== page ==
Perhaps because of my roots in systems biology (or the cause of going there in the first place), I have always had an interest in creating visually appealing images of data, many times in the form of networks. I find that often in bioinformatics, one of the hardest problems is to make information understandable. For example, a BLAST output might say very little about how the genes or proteins are connected to each other, at least to the untrained eye.
Therefore, during the last weeks I have fiddled around with various ways of viewing interesting portions of BLAST reports. By making all-against-all BLAST searches, and outputting the data in table format (blastall option -m 8), I have been able to extract the hits I am interested in and export them into a Cytoscape compatible format, with some accompanying metadata (scores, e-values, alignment length, etc.). The results are many times pretty unparsable by the eye, rendering them a bit meaningless, but have been more and more interesting as I have put more effort into the extraction script. Just as an example, I here provide a simple map of the best all-against-all matches in the Saccharomyces cerevisiae genome, as a Cytoscape network (click for full size):
The largest circle consists of transposable elements (jumping DNA which inserts itself at multiple locations in the genome, no surprise there is a lot of them, and that these are pretty conserved). The circle to the left of the transposon circle consists of genes located inside the telomeric regions. Why they show such high similarity I do not know, but it seems plausible that the telomere thing could play a role here. The third circle contain mostly members of the seripauperin multigene family, which is also located close to the telomeres. At the bottom you found the gene pairs, that match to each other. You could go on with all the smaller structures as well, but I am no yeast expert, so I will stop here, letting this serve as an example of what a BLAST report really look like.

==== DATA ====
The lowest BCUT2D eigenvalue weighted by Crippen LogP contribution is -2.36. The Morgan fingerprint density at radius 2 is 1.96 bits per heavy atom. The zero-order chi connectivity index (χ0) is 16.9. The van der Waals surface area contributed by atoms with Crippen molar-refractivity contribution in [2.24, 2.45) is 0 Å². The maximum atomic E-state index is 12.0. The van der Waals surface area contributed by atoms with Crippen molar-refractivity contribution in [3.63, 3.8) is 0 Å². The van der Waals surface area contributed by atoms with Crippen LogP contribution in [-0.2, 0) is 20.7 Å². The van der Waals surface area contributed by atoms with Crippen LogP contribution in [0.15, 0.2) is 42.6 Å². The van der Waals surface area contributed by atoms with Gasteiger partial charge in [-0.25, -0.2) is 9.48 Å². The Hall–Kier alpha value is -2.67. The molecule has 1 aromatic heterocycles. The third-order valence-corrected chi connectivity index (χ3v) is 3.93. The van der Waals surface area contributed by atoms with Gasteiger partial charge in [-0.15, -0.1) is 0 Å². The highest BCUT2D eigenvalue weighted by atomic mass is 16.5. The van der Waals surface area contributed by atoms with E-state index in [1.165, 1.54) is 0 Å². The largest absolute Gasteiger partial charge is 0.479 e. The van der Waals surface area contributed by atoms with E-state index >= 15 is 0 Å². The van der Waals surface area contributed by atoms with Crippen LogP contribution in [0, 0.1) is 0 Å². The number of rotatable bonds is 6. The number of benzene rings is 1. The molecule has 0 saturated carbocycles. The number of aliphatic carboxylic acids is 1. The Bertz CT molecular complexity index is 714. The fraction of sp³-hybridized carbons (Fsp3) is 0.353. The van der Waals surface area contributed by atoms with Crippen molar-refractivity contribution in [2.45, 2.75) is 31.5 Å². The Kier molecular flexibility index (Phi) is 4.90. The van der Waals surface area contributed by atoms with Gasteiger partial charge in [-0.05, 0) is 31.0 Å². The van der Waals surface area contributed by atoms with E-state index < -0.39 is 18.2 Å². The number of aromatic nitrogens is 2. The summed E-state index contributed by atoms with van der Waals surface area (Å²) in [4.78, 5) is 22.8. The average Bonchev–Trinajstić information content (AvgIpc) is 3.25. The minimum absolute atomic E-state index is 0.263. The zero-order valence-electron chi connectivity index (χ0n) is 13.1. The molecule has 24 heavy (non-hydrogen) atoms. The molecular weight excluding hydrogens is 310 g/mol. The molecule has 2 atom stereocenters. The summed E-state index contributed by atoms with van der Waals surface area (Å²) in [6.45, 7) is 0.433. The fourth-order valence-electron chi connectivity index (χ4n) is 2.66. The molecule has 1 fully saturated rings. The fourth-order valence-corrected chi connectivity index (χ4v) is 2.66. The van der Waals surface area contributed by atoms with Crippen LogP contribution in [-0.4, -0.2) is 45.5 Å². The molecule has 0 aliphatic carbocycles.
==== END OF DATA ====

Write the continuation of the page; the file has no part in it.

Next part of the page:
For this image, I have used a blastn report of all yeast ORFs (taken from yeastgenome.org) as input to my extraction tool, selected Cytoscape compatible output, and used a maximal e-value of 0.00001 and an alignment length of at least 50 nts as criteria to be extracted. I have also pooled the sequences according to chromosome number. The pooling was used to color code the nodes in Cytoscape. The edge width is connected to alignment score, a high score renders a thick line, and a low score causes the line to be thin.
I am still working on the extraction tool and will not provide any code yet. Input would, however, be appreciated. My personal opinion is that in the near future, the overload of newly produced DNA and protein sequences will choke us if do not come up with more intuitive ways of displaying data. I don’t think that the network above is there yet. Still, it conveys information I would not have been able to understand from just looking at the BLAST output. The first attempts to come around the sequence overload problem won’t be the best ones. But we got to start working on visualization methods today, so that we do not end up with sequences over our shoulders in just a few years. Besides, a network image seems much more impressive than a number of lines of text…